When you receive an invite to an event centred around a product launch, the concepts surrounding the campaign tend come with an element of scepticism. That’s not to say that there isn’t a level of excitement that comes with the event, but any marketing surrounding it tends to be a way to promote whatever the product is and not a really interesting standalone initiative.
Luckily, and I say this with complete earnestness, the latest promotion from ASICS manages to deliver an idea that is fully worth the excitement surrounding it. I mean, it’s such a good campaign that the premise is interesting enough to turn into an actual event itself, with no need to exist for the purpose of PR.
Trust me. It’s not often I throw this much praise out for a brand marketing campaign.
So, what exactly is #ASICSBlackout?
To coincide with Global Running Day, ASICS unveiled a campaign focused on training the mind as well as the body. What that basically means is they set up a running experience in a massive location near Canada Water that would give runners the opportunity to remove all distractions and focus on synchronising the mind and body. Not a lot of information was shared before the event itself so how they would do this was pretty unclear. Would I just be running in an empty warehouse? I had no idea.
The layout of the setup was pretty spectacular, not far off the Star Wars Secret Cinema event that took place in the same location a few years ago. Thin white spotlights dotted the enormous black event space, with various images of the rather attractive looking Gel-Kayano 25 trainers sporadically placed around product displays. Ambient sounds filled the echoing space as I was taken through an overview of the shoe itself.
After having any electronic “distractions” removed from my person (like watches or headphones), the next stage of the event would see me trying out a pair of Gel Kayano 25s through a series of warm up drills under the guidance of trainer and coach, Charles Oxley, before the track was prepared for my run.
This is where things started to get really interesting. After a few minutes I was walked into a separate room where I could see very little save for a one-person wide running track marked on the floor and a load of powerful lights shining right at me. I basically couldn’t see a thing. I was told that I could have one walk around the 150 metre track to get my bearings before a buzzer would sound and I’d just start running for 25 minutes. No guidance as to how or at what speed I should attempt to run. Just get out there and start running.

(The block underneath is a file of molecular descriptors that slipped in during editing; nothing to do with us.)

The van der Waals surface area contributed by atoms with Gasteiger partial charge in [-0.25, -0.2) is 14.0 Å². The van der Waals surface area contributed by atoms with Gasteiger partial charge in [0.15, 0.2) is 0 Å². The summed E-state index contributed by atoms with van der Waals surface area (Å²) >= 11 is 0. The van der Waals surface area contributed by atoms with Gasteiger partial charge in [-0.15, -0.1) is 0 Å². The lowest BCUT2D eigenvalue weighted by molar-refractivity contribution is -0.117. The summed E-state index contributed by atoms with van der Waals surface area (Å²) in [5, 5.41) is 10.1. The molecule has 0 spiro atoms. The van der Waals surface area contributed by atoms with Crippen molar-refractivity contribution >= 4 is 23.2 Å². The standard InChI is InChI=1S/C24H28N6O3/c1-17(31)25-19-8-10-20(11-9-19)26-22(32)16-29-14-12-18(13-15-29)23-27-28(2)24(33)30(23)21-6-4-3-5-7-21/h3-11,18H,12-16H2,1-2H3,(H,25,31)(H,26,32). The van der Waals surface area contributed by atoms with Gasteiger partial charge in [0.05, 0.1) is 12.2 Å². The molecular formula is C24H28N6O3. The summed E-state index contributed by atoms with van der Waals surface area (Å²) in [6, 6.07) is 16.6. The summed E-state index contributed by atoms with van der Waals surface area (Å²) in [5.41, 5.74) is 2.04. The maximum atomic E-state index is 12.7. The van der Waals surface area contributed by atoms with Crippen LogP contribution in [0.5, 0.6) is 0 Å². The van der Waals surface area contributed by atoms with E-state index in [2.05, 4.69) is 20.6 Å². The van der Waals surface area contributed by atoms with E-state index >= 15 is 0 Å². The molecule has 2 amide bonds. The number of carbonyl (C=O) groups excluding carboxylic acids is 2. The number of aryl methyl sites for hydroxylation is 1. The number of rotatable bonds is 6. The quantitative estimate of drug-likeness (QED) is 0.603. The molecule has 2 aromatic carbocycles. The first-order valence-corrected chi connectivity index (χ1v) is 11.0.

I’ve done training runs before where the aim was to avoid electronic distractions, but in the outside world there a hell of a lot more to distract you than just that. In this room there was nothing. They even drowned out any ambient sound by piping through a sort of dull humming sound.
I started running around the track with the idea that I’d try and count how many laps I was doing. That plan disappeared very quickly as my mind started to wander into various patterns. I thought about what I’d write about, how fast I was running and tried to estimate how long I’d been on there for. Very soon it just felt like a vague void. I had no idea what distance I’d ran or if I was going faster or slower than normal. At some points I tried to speed up to see how it felt, at other points I tried to change my running style to see how it made me feel. I felt aches in my legs that I’d normally ignore, I felt a niggling sense that my left shoe wasn’t on quite right and I even started to worry that something wasn’t quite right with my ankle. It was an experience I’d never felt before.
After a while it felt like I’d been in there for far longer than 25 minutes. My mood went from enjoying myself to desperately wanting it to be over very quickly. I kept wondering if it was a trick to see how far I’d run. Eventually the buzzer sounded and I slowed down my pace to a walk before heading back in the next stage of the process.
After a debrief with Charles and movement consultant, Chevy Rough, I was taken through a series of take-away mental and physically exercises to help deal with distractions, not just in running but for life in general. It was an interesting segment of information and something I’ve never really seen applied to running in such a clear way before. Things like how breathing through your nose makes the mind feel less stressed and focusing on your peripheral vision help to calm your mental state, especially during a recovery stage.
As well as a number of press and influencer sessions, the event also acted as the basis for a series of experiments to see how the lack of distractions might affect athletic performance. I’ve yet to hear back from that yet, or indeed how fast I was running. Don’t you worry though, I’ll update this as soon as I do.
So yeah, a ruddy interesting campaign that’s made me think about running in ways I’ve never had the opportunity or inclination to do before. Well done ASICS.
For more information on the new Gel Kayano-25, head over to the website here.
Picture Credits: Ian Gavan/Getty Images for ASICS